OSTIF and X41-Dsec collaborated with OpenSearch on a security audit on v. 2.8.0 of the open source search engine. As a search engine, this project handles sensitive data and therefore security is of utmost importance to project users, maintainers, and community. The main objective of this security audit was to find vulnerabilities by conducting a code review and performing static code analysis. 

The team at X41 performed manual penetration tests with static code analyzers. Looking specifically for vulnerabilities like local privilege escalation, server-side request forgery, object desterilization, command injection, cross-site scripting and the like. Furthermore, X41 looked at open source search engine ElasticSearch’s known vulnerabilities compared to this project to fix any relevant overlapping findings.

Two low criticality vulnerabilities, as well as six informational findings were reported by this audit. The first low finding, OPNSRCH-PT-23-0, is a limited exploit wherein a function executes a command containing a plugin name without any validation or escaping. This exploit is only feasible if an attacker is able to modify the file containing the list of plugins. The second low finding OPNSRCH-PT-23-02 relates to a download of code without integrity check (CWE 494). The additional findings, while not graded as critically impacting security as is, are recommended to be resolved and fixed so that they do not evolve into more critical vulnerabilities.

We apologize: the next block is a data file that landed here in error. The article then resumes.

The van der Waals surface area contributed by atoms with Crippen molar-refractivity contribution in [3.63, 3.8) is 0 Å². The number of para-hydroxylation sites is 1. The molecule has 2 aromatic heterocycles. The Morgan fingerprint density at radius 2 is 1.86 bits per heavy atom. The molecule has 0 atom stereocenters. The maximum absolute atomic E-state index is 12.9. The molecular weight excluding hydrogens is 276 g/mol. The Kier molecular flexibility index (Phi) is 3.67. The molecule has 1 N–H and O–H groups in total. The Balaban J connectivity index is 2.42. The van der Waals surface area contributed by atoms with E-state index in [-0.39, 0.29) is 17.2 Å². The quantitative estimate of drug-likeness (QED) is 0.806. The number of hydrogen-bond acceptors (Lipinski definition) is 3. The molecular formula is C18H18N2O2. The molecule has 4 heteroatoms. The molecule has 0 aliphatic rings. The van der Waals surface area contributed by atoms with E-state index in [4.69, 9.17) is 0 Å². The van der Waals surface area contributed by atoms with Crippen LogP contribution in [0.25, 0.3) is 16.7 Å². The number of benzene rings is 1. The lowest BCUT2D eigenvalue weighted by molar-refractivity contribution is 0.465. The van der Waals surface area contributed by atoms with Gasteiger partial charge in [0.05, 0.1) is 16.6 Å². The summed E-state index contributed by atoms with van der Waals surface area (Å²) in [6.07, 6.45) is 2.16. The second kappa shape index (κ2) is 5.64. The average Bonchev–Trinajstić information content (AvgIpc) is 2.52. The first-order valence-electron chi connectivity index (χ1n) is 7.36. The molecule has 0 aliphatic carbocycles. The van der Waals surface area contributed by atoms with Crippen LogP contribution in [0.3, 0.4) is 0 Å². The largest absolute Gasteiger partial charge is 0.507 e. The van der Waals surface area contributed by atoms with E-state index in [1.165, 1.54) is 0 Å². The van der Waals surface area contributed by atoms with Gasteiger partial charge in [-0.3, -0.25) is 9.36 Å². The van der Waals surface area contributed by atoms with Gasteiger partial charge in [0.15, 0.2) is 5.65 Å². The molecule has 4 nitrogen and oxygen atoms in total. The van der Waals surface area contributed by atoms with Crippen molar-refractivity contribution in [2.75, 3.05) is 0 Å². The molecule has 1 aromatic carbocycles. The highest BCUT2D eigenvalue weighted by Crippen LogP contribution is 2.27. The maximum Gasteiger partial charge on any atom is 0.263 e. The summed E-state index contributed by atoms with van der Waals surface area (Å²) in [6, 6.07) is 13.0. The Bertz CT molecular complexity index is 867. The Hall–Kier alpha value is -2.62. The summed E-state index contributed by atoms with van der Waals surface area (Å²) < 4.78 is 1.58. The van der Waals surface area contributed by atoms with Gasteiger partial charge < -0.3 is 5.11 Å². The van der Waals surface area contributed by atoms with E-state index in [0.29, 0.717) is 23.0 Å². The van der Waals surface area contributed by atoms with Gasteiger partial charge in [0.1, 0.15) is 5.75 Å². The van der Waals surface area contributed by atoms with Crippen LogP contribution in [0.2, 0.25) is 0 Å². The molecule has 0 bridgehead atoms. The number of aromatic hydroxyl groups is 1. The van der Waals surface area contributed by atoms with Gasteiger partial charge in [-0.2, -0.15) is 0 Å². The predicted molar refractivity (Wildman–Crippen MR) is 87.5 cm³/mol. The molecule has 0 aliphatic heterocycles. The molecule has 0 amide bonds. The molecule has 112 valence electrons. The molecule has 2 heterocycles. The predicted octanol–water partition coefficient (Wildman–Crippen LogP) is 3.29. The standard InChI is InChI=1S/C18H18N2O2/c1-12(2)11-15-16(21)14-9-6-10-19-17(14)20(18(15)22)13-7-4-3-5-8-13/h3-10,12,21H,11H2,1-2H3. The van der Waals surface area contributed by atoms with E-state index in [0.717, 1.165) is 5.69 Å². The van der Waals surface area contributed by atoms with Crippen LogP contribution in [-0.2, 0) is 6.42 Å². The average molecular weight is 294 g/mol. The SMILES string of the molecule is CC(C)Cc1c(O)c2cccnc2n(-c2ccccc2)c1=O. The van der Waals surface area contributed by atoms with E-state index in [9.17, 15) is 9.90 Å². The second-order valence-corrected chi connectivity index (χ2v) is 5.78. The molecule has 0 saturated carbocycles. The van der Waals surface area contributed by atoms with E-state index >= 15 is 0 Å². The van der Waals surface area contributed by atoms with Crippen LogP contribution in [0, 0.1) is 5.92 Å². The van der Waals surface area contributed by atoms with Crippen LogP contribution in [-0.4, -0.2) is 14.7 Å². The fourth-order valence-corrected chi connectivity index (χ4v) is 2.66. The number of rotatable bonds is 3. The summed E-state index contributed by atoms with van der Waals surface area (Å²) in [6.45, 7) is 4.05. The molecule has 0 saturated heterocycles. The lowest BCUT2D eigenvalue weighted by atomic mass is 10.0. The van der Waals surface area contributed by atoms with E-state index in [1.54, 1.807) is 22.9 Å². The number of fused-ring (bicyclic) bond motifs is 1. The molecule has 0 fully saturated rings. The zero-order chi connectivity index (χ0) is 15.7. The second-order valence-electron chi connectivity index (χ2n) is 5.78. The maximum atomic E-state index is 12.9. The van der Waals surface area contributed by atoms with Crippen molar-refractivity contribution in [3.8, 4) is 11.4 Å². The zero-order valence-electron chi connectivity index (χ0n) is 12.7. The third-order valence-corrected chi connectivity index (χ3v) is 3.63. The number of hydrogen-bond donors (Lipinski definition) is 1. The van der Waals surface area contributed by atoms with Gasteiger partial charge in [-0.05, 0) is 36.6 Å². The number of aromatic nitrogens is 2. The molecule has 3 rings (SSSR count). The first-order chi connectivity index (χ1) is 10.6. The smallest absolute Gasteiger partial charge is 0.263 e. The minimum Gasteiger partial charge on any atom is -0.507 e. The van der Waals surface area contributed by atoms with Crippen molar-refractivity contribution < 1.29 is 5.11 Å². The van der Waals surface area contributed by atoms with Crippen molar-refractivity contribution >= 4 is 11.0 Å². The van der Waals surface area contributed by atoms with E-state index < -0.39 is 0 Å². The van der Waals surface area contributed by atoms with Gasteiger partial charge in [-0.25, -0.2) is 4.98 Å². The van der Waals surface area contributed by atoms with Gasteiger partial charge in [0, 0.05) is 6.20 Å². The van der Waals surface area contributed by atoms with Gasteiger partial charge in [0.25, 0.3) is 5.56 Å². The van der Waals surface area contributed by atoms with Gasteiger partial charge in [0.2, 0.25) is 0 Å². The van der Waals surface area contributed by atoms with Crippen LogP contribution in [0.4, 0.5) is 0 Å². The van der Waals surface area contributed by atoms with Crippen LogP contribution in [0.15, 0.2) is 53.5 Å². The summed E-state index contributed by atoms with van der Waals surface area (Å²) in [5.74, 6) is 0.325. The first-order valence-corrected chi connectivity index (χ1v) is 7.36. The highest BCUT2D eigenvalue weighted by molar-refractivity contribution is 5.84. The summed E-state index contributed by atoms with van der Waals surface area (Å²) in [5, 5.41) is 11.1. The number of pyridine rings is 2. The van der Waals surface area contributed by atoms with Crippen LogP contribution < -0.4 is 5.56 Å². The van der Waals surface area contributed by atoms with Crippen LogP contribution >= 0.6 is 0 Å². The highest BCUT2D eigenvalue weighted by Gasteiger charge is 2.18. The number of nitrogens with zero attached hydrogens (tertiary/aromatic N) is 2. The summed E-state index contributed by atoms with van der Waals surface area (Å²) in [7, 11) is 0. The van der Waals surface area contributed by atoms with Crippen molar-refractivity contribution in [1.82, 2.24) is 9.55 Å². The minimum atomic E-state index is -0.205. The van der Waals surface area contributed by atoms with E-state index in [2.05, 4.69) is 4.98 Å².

OpenSearch is a well-maintained project with a lively community of contributors. This, as well as its position in the space as a well regarded search engine software suite, has meant that it has undergone multiple audits and security reviews. The findings of this report are consistent with a well-reviewed project, and supports the argument that projects that undergo third-party security audits tend to have fewer issues to remediate and better security testing and posture. Furthermore, users whose livelihoods and private information are increasingly digital experience secure code by default. 

This audit would not have been possible without the hard work of several individuals and teams. Our gratitude to X41-Dsec, specifically Luc Gommans, Markus Vervier, Niklas Able, L. Rudman, and J.M. As well, Babette De Decker and Sofie Seuren. Further grateful acknowledgements to the OpenSearch team at AWS of Daryll Swagger, James McIntyre, and Dave Lago. Without the team’s contributions and AWS funding, this audit would not have been feasible nor successful.

Read the audit report HERE

Read X41-Dsec’s blog about the engagement HERE

Read OpenSearch’s blog about the audit HERE